Review by Miv Evans

The opening sequence of Nocturnal Animals shows a naked woman shaking her morbidly obese body for a lot longer than is comfortable to watch. Obviously, the filmmaker’s not a fan of audience focus groups or he would have discovered, not only that grotesque bodies don’t do it for most people, but also that style can’t hide a lack of depth and convoluted storytelling kills tension stone dead.

Susan (Amy Adams) is a Los Angeles art gallery owner married to Hutton (Armie Hammer), a stockbroker. Susan suspects her husband is cheating, and when he doesn’t turn up for her latest show, the cracks in their relationship are laid bare. Hutton leaves for another business trip, which is when Susan receives a package from her ex-husband (Jake Gyllenhaal). The package contains a copy of the novel he has just finished, which he has dedicated to her. She sits down to read and the novel steps off the page and onto the screen.

The book is a ghoulish tale about a family who get kidnapped and the story is interlaced with present day events in Susan’s life, together with flashbacks of the demise of her marriage to her ex-husband. Obviously the three storylines are meant to reflect and impact on each other but, unfortunately, they don’t, and all that’s created is a patchwork of scenes that have nothing to say. To add to the confusion, the protagonist in the novel is played by Gyllenhaal, whose role in the kidnapping bears no resemblance to his role in his wife’s life, then or now.

Another major flaw of this film is that the main characters are passive and never pursue their goals, assuming they actually have some. Susan meekly lets her husband abuse her and Gyllenhaal (in the novel) is a victim who spends an inordinate amount of time crying. After the kidnapping, he licks his wounds for an entire year and his pity party would have undoubtedly continued had he not been galvanized into action by the local Sheriff (Michael Shannon), whose wry portrayal of a cliché is a welcome relief from the melodrama of this unsurprising tale.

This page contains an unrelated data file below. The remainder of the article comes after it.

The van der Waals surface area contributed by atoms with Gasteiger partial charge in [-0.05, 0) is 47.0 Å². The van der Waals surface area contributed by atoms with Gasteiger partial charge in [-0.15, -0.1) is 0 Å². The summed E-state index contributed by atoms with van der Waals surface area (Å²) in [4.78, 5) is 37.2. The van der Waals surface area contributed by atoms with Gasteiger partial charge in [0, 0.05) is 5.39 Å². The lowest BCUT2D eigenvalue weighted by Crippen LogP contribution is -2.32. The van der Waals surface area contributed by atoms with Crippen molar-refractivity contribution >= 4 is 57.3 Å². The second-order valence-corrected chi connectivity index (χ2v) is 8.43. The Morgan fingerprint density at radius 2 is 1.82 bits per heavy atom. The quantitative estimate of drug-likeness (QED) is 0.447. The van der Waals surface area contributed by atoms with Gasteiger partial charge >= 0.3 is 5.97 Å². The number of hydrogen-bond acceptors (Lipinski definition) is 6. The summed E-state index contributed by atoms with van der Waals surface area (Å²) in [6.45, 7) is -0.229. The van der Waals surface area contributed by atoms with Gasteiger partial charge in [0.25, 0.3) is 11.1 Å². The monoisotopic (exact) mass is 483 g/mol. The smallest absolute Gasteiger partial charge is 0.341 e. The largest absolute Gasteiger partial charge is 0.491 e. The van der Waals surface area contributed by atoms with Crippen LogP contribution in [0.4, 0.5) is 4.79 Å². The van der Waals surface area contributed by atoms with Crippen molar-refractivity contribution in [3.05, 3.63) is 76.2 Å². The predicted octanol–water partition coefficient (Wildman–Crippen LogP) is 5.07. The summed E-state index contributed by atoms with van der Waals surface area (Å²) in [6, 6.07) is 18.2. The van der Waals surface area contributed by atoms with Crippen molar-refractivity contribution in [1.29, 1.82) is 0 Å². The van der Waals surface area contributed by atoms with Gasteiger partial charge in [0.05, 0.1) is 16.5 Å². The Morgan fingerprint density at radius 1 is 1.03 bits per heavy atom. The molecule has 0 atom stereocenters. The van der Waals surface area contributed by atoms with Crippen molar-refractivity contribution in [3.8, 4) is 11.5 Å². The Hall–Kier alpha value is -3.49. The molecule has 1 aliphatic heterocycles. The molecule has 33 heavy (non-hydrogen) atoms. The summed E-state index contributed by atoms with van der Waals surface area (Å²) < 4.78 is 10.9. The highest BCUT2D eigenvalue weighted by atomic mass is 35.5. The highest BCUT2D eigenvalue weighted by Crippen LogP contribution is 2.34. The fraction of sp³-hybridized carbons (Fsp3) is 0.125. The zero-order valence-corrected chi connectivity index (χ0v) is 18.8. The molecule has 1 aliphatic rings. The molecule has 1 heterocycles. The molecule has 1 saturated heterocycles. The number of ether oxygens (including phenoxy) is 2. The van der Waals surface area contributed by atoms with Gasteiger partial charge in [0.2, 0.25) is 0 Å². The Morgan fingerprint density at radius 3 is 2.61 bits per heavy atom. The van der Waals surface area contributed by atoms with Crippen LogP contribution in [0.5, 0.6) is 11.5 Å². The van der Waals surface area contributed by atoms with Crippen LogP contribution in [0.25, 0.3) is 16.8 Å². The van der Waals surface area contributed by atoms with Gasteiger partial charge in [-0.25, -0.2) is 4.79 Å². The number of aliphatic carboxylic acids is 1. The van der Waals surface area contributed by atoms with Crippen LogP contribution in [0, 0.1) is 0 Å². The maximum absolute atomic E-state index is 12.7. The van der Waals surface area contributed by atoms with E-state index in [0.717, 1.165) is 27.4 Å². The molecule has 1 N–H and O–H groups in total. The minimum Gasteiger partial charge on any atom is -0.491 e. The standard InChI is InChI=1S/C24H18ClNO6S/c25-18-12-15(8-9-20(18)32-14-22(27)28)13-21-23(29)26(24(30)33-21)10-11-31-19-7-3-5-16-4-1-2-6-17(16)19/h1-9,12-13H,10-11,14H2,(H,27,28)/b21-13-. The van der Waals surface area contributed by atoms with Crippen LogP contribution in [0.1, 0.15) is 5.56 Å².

With so many unrelated story threads and so much enigmatic symbolism, not least the tortuous burlesque at the beginning, the denouement obviously has a lot of work to do but, amazingly, the filmmaker decides not to bother with such banality. Doors are left open, keys unturned and if the credits hadn’t rolled, it’s quite possible the audience would still be sitting there. This abstract, slice-of-life style might work for a French audience, but the rest of us prefer a story that has a beginning, a middle and, yes, that’s right, a flipping end.


United Kingdom Nov 4, 2016
Ireland Nov 4, 2016
Australia Nov 10, 2016
Croatia Nov 17, 2016
Hungary Nov 17, 2016
Italy Nov 17, 2016
Norway Nov 18, 2016
Poland Nov 18, 2016
Sweden Nov 18, 2016
United States Nov 23, 2016 (limited)
Portugal Nov 24, 2016
Canada Nov 25, 2016
BulgariaNov 26, 2016
Netherlands Dec 1, 2016
Singapore Dec 1, 2016
Spain Dec 2, 2016
Finland Dec 2, 2016
Russia Dec 8, 2016
Bulgaria Dec 9, 2016
Lithuania Dec 9, 2016
Turkey Dec 9, 2016
United States Dec 9, 2016
Germany Dec 22, 2016
Brazil Dec 29, 2016
Belgium Jan 11, 2017
Israel Jan 12, 2017
Greece Jan 26, 2017
Estonia Jan 27, 2017

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